Alcohol and Aging
Although we often associate drinking too much with younger people (parties, bars, spring break vacations), alcohol abuse is a problem at any age. And while it’s true that younger people drink more than older people, alcohol abuse presents some age-specific issues for seniors. Here, from the SeniorHealth division of the National of Health (NIH), is an explanation of the damaging effects, and how you or a loved one can get help if it’s needed.
As people age, the SeniorHealth experts say, they may become more sensitive to the effects of alcohol. That’s because with age, the body is slower to break down, or metabolize, alcohol. Additionally, the amount of water in the body goes down with age. That means that older adults will have a higher percentage of alcohol in their blood than younger people who have had the same amount. With senior citizens, effects such as slurred speech and lack of coordination can occur more readily than they do with younger people. That can lead to serious or fatal accidents such as falls or car crashes.
Drinking too much alcohol can cause health problems, the SeniorHealth experts say. Alcohol abuse can eventually damage the liver, the heart, and the brain. It can also up the risk of developing certain cancers and immune-system disorders, and damage muscles and bone. Additionally, it can make some chronic conditions worse, including diabetes, high blood pressure, congestive heart failure, liver problems, and memory problems. Also affected: mood disorders such as depression and anxiety.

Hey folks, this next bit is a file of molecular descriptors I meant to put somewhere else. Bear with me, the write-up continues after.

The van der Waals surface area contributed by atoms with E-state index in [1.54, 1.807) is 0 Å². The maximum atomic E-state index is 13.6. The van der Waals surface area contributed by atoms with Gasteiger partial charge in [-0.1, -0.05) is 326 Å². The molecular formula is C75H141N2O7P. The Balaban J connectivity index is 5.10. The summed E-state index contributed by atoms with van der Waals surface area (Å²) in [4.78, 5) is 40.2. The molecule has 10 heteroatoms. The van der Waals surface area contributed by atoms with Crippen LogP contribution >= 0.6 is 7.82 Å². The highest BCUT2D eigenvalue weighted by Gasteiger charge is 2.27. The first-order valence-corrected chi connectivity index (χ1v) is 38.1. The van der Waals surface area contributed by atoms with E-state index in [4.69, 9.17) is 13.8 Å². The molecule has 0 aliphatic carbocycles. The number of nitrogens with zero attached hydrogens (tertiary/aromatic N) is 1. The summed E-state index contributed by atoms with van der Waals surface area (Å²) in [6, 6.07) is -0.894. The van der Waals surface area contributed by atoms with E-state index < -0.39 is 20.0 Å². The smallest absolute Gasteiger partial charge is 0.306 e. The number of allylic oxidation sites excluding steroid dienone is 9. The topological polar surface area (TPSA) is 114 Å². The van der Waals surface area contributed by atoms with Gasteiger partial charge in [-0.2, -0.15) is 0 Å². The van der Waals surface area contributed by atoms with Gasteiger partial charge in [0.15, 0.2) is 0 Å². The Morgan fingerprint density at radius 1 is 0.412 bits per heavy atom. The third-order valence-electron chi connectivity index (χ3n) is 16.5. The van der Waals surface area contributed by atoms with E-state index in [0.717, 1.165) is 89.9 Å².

Most older adults take prescription and over-the-counter medicine, but alcohol may alter their effect. Drinking alcohol, the NIH experts say, can cause certain medicines to not work properly or even become dangerous. (Some of these medicines include acetaminophen, cold and allergy medicines with antihistamines, antidepressants, sleep aids and remedies for anxiety.)
People who mix alcohol and some medications can become sleepy, dangerously confused or suffer other side effects including headaches, nausea and vomiting. And alcohol is likely to stay in the body for several hours after drinking, according to the NIH experts. Ask your doctor or pharmacist whether you can drink while taking a particular medicine.
Generally, the SeniorHealth experts say, if you are healthy and over age 65 you shouldn’t have more than a total of seven drinks per week. More than that puts you at serious risk of alcohol problems. But those are only general guidelines. Depending on their health and how much of an effect alcohol has on them, some people should drink less than this, or not at all.
A “standard” size drink varies. A single drink is one 12-ounce can or bottle of regular beer or ale or wine cooler; one 8- or 9-ounce serving of malt liquor; one five-ounce glass of one; and one 1.5 ounce shot glass of hard liquor. But, the NIH says, not all drinks come in standard sizes, and “light” beer can have almost as much alcohol as regular beer.